Following the redaction of the Mishnah, many Jewish scholars living in Roman-controlled Syria Palæstina moved to Persia to escape the harsh decrees against Jews enacted by the emperor Hadrian after Bar Kokhba's revolt. The remaining scholars who lived in the Galilee area decided to continue their teaching activity in the learning centers that had existed since Mishnaic times.

Text editions Edit

According to the Jewish Encyclopedia,

"Yerushalmi has not been preserved in its entirety; large portions of it were entirely lost at an early date, while other parts exist only in fragments. The editio princeps (ed. Bomberg, Venice, 1523 et seq.), on which all later editions are based, terminates with the following remark: "Thus far we have found what is contained in this Talmud; and we have endeavored in vain to obtain the missing portions." Of the four manuscripts used for this first edition (comp. the note at the conclusion of Shab. xx. 17d and the passage just cited), only one is now in existence; it is preserved in the library of the University of Leyden (see below). Of the six orders of the Mishnah, the fifth, Ḳodashim, is missing entirely from the Palestinian Talmud, while the sixth, Ṭohorot, contains only the first three chapters of the treatise Niddah (iv. 48d-51b)."

Place and date of composition Edit

The Jerusalem Talmud probably originated in Tiberias in the School of Johanan ben Nappaha. It is a compilation of teachings of the schools of Tiberias, Sepphoris and Caesarea. It is written largely in a western Aramaic dialect that differs from its Babylonian counterpart.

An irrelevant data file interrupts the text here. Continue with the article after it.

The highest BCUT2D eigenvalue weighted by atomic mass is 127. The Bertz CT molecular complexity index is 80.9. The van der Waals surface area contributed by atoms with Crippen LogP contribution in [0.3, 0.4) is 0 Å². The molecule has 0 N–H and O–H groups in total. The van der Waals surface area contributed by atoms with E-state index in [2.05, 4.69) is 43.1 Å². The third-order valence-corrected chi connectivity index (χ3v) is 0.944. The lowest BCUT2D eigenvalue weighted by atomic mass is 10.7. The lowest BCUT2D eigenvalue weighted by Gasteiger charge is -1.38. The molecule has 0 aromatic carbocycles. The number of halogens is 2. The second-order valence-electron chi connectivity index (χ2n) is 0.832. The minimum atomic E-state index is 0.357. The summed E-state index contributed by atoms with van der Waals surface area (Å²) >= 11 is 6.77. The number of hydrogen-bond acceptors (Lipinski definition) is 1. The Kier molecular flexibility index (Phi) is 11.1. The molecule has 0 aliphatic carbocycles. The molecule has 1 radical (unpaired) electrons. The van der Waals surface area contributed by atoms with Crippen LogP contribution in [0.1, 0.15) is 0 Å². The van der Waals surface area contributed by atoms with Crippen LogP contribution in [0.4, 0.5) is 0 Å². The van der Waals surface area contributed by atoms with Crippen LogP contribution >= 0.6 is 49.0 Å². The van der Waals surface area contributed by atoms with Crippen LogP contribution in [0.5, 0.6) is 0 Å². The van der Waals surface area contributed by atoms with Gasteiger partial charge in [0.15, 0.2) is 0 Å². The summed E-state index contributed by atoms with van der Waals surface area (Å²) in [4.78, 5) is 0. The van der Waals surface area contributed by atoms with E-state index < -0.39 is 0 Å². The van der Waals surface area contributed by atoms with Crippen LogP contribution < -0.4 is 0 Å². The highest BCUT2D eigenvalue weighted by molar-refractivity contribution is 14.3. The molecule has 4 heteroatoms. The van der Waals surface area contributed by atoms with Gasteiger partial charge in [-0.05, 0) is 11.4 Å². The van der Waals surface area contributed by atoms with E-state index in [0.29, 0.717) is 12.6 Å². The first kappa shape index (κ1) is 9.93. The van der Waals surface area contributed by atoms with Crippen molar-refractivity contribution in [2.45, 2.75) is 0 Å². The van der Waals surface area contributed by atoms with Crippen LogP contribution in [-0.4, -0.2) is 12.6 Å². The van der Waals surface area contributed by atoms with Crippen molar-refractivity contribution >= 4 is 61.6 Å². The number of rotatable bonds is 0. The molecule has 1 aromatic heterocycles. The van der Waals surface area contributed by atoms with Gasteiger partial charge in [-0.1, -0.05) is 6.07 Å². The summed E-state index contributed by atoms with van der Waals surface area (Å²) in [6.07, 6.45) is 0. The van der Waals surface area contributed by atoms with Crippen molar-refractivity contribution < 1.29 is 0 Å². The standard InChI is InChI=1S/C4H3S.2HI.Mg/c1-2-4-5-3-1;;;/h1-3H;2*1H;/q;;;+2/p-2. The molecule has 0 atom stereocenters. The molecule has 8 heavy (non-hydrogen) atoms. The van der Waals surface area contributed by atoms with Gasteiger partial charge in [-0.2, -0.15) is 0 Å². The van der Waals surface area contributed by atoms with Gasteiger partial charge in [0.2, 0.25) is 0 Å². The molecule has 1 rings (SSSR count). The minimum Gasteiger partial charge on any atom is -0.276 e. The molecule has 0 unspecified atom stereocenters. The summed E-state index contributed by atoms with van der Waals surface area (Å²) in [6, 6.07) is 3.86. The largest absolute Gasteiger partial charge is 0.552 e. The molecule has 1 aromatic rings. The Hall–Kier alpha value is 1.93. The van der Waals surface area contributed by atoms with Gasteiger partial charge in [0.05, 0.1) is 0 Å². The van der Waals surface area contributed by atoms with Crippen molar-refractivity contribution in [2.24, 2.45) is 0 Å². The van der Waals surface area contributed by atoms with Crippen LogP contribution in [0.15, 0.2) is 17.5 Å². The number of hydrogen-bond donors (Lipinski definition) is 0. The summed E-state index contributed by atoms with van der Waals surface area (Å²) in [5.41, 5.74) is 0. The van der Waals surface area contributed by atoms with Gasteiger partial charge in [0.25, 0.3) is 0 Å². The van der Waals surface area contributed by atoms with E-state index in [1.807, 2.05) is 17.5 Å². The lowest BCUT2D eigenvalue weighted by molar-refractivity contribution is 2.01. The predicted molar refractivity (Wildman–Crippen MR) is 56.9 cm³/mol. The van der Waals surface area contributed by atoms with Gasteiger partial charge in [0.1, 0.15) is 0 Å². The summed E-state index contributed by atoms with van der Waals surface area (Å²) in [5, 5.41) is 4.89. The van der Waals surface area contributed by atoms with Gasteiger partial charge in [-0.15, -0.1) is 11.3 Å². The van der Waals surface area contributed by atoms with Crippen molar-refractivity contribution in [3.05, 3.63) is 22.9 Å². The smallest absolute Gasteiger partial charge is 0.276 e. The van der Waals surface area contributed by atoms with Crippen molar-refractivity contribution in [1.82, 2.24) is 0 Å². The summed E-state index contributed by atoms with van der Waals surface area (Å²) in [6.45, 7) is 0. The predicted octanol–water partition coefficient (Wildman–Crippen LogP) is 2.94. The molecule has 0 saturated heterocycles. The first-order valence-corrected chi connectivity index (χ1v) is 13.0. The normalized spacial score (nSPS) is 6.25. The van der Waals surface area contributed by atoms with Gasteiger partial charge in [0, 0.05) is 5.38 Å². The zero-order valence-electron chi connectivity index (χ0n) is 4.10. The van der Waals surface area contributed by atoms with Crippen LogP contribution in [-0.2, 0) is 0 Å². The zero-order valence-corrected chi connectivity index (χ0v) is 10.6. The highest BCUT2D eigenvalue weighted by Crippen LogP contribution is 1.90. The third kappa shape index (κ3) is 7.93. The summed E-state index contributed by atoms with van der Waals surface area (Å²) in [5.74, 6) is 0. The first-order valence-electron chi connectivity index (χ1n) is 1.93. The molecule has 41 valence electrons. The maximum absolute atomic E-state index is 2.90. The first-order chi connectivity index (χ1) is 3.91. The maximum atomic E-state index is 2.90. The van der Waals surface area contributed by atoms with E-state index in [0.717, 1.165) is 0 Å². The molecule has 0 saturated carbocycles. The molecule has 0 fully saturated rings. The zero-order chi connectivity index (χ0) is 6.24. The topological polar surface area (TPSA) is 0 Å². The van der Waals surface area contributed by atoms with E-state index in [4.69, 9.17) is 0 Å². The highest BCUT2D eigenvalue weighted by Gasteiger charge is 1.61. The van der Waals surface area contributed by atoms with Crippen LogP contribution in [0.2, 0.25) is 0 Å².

This Talmud is a synopsis of the analysis of the Mishnah that was developed over the course of nearly 200 years by the Academies in Israel (principally those of Tiberias and Caesarea.) Because of their location, the sages of these Academies devoted considerable attention to analysis of the agricultural laws of the Land of Israel. Traditionally, the redaction of this Talmud was thought to have been brought to an abrupt end around 425 C.E., when Theodosius II suppressed the Patriarchate and put an end to the practice of formal scholarly ordination. It was thought that the compilers of the Jerusalem Talmud lacked the time to produce a work of the quality they had intended, and that this is the reason why the gemara do not comment upon the whole Mishnah.[1]

In recent years scholars have come to doubt the causal link between the abolition of the Patriarchate and the seeming incompletion of the final redaction. However, as no evidence exists of Amoraim activity in Palestine after the 370s, it is still considered very likely that the final redaction of the Palestinian Talmud took place in the late fourth or early fifth Century.[2]

Comparison to Babylonian Talmud Edit